On December 30th 1988, the writer and translator, Yuli Daniel died in Moscow at the age of sixty-three. A few days later, Andrei Sinyavsky was allowed to return from self-exile in Paris to pay homage at his graveside at Vagavanskoye cemetery.
For a whole generation, the names of Daniel and Sinyavsky were synonymous with the right to put pen to paper without fear of repression. Their trial in February 1966 was the first indication of an ideological retreat from Krushchev’s reforms. It produced a groundswell of support from an apprehensive intelligentsia, determined to resist any rehabilitation of Stalinism. The trial, however, was remarkable in that both Daniel and Sinyavsky refused to plead guilty and defiantly supported the views expressed in their literary works.
This marked a genuine break with a past littered with the apologies of broken defendants.
Although the victimization of Daniel and Sinyavsky has been characterized as a dissident affair, there was an important Jewish dimension to it. For it symbolized the Russian intelligentsia’s condemnation of governmental antisemitism and its general support for Jewish national and cultural aspirations.
Daniel, of course, was a Jew who wrote under the Russian pseudonym of Nikolai Arzhak. Andrei Sinyavsky was not Jewish but he took a deep interest in the Jewish question in the USSR. Indeed, he published abroad under the pseudonym of Abram Tertz. His book The Trial Begins which could only be published outside the USSR, took as its focus the Doctors’ Plot when a number of Jewish physicians were accused of attempting to poison the Soviet leadership. During his own trial, the prosecution attacked Sinyavsky for his belief that antisemitism was still a widespread phenomenon in the USSR. For Sinyavsky, the treatment of the Jews was an indication of the moral health of Soviet society. After serving nearly seven years in a strict regime labour camp in Mordovia, Sinyavskv emigrated in the company of Soviet Jews in 1973 to take up a post at the Sorbonne. He regarded the mass emigration of Soviet Jews in the early seventies not simply as a migration but “a flight from a reactionary ignorant Russia”. In an essay, written shortly after leaving the USSR, Sinyavsky commented:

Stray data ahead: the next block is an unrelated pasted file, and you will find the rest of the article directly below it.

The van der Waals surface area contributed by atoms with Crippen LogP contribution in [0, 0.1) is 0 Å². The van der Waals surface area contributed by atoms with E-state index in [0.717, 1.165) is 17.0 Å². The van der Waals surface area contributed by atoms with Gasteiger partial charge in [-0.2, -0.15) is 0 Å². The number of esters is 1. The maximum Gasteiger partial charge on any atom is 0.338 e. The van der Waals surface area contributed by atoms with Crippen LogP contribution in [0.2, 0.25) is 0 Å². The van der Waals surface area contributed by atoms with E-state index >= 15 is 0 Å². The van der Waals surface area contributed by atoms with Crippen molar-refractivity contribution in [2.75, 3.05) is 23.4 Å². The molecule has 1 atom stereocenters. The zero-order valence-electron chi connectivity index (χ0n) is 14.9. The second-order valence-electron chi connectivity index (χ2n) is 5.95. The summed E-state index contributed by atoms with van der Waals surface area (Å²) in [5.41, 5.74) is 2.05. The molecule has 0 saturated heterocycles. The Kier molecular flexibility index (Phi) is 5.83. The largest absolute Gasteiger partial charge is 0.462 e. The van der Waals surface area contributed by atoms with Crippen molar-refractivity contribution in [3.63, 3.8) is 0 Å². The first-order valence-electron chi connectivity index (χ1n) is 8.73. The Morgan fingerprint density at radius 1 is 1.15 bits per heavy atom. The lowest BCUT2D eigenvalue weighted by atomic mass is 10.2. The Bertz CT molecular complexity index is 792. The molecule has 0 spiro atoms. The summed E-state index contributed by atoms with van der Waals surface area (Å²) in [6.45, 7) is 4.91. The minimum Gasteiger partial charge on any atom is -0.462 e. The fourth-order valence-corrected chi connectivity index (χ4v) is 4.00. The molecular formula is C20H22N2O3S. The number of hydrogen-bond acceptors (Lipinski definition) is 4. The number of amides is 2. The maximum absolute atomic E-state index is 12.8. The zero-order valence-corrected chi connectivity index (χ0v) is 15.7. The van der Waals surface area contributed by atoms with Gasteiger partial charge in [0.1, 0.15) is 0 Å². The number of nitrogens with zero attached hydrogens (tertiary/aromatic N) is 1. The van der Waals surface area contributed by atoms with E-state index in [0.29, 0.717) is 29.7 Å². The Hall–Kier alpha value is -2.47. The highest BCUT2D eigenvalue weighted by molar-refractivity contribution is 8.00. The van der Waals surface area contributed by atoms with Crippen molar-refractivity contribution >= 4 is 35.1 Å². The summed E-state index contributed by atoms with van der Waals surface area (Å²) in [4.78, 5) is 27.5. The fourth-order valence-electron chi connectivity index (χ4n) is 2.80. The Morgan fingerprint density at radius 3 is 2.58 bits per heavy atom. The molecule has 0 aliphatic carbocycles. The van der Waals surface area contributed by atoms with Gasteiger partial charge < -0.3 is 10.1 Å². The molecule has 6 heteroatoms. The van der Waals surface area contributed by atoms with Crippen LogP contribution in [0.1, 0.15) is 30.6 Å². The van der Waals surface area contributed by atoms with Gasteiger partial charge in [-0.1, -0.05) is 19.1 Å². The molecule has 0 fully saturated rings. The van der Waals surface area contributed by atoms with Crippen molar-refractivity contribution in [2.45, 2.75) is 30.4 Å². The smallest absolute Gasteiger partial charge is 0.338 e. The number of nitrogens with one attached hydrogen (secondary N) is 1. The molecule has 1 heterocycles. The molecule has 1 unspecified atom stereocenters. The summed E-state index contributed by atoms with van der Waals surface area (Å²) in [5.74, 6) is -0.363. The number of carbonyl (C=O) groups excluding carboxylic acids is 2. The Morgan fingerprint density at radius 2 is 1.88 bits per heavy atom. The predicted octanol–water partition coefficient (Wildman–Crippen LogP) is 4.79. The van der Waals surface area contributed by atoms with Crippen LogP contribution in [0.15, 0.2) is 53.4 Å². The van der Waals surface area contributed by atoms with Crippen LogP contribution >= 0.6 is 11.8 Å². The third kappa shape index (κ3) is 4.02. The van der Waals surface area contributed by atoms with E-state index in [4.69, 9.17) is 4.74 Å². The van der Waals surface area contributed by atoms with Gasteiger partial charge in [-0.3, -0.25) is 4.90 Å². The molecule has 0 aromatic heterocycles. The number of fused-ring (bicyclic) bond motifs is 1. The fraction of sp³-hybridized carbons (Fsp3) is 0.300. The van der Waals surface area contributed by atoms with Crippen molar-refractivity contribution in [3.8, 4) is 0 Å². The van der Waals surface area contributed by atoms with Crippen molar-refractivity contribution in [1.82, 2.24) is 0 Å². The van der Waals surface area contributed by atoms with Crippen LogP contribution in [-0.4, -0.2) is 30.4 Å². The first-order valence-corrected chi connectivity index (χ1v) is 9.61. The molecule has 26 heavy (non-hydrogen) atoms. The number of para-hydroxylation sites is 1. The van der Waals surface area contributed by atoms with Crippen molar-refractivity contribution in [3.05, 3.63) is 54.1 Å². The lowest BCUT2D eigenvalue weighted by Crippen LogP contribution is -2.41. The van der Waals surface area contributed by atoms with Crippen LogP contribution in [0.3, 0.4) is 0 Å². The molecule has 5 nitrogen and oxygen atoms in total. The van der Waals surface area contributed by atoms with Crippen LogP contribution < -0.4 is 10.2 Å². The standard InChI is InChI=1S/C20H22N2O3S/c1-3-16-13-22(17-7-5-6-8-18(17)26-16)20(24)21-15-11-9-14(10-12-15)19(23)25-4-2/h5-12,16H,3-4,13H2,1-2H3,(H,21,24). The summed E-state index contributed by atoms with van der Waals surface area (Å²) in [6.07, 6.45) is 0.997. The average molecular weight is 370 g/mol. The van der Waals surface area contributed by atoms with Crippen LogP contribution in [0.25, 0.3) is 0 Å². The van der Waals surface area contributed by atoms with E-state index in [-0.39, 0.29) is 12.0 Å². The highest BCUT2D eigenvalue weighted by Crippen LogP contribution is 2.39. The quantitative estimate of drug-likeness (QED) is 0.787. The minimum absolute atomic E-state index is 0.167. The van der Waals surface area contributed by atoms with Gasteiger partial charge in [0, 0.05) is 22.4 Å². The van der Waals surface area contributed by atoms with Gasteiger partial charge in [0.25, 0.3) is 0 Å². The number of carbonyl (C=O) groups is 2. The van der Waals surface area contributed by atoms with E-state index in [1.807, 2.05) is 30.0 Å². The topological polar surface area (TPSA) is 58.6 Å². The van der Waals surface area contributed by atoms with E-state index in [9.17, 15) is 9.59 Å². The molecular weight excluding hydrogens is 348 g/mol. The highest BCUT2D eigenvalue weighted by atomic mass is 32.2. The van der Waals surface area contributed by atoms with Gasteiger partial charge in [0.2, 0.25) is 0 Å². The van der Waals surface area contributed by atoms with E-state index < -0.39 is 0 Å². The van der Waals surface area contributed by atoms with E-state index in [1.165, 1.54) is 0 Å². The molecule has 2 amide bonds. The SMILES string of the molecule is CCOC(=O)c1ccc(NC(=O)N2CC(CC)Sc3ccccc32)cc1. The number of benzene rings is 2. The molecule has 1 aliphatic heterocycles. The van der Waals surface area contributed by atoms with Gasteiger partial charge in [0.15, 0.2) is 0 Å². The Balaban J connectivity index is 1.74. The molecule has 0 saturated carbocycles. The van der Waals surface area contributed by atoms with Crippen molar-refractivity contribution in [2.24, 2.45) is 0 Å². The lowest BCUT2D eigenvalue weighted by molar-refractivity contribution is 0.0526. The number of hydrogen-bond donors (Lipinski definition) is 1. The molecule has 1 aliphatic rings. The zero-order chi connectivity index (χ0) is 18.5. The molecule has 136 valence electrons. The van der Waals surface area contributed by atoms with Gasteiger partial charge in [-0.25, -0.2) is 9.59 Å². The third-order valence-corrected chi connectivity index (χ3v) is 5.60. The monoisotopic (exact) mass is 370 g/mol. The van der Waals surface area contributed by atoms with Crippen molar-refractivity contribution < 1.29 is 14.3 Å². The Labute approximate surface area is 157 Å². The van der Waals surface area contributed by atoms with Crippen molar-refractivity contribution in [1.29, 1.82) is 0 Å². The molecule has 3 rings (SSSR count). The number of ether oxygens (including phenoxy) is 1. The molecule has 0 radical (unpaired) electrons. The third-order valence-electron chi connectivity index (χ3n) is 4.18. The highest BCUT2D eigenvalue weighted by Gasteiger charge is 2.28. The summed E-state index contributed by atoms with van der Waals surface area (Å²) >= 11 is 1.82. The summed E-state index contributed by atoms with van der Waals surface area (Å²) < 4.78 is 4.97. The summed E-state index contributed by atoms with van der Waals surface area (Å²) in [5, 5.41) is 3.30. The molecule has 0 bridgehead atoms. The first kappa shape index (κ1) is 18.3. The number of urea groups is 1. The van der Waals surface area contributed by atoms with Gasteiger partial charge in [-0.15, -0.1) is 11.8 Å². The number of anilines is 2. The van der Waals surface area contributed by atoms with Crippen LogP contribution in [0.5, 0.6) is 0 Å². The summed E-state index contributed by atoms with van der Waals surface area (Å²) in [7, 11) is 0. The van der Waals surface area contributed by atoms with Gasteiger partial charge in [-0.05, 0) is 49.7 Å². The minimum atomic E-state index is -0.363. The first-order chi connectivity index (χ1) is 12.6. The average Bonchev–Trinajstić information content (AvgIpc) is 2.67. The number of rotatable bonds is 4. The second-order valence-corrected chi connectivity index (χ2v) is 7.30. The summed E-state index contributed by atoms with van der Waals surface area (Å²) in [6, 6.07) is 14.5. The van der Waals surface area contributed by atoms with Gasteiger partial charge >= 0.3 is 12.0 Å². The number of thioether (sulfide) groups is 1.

Russia, of course, will manage without Jews, just as she has managed without a church, without a nobility, without an intelligentsia, without literature. She has, in the end, the strength and means to make good this latest loss too. It is still an empire, with countless different peoples: Tartars, Chuvash, Greeks and even Assyrians. What will it be like without Jews? It will be boring, monochrome. And who then will be the scapegoat for our familiar sins?
Yuli Daniel, ironically, was less explicit in his identification as a Jew—at least to the outside world. Yet he was the son of a Yiddish writer, Mark Naumovich Daniel Meyerovich, who wrote fiction as M. Donyel. Yuli Daniel not surprisingly began his literary career as a translator from Yiddish. Wounded during the war, he later witnessed the Stalinist terror which destroyed the lives of untold millions. Thus for Daniel, Sinyavsky and their generation, Krushchev’s revelations of Stalin’s misdeeds in 1956 was a watershed. Both men were appalled at the ban on Dr Zhivago—especially Sinyavsky who looked to Boris Pasternak as a literary mentor.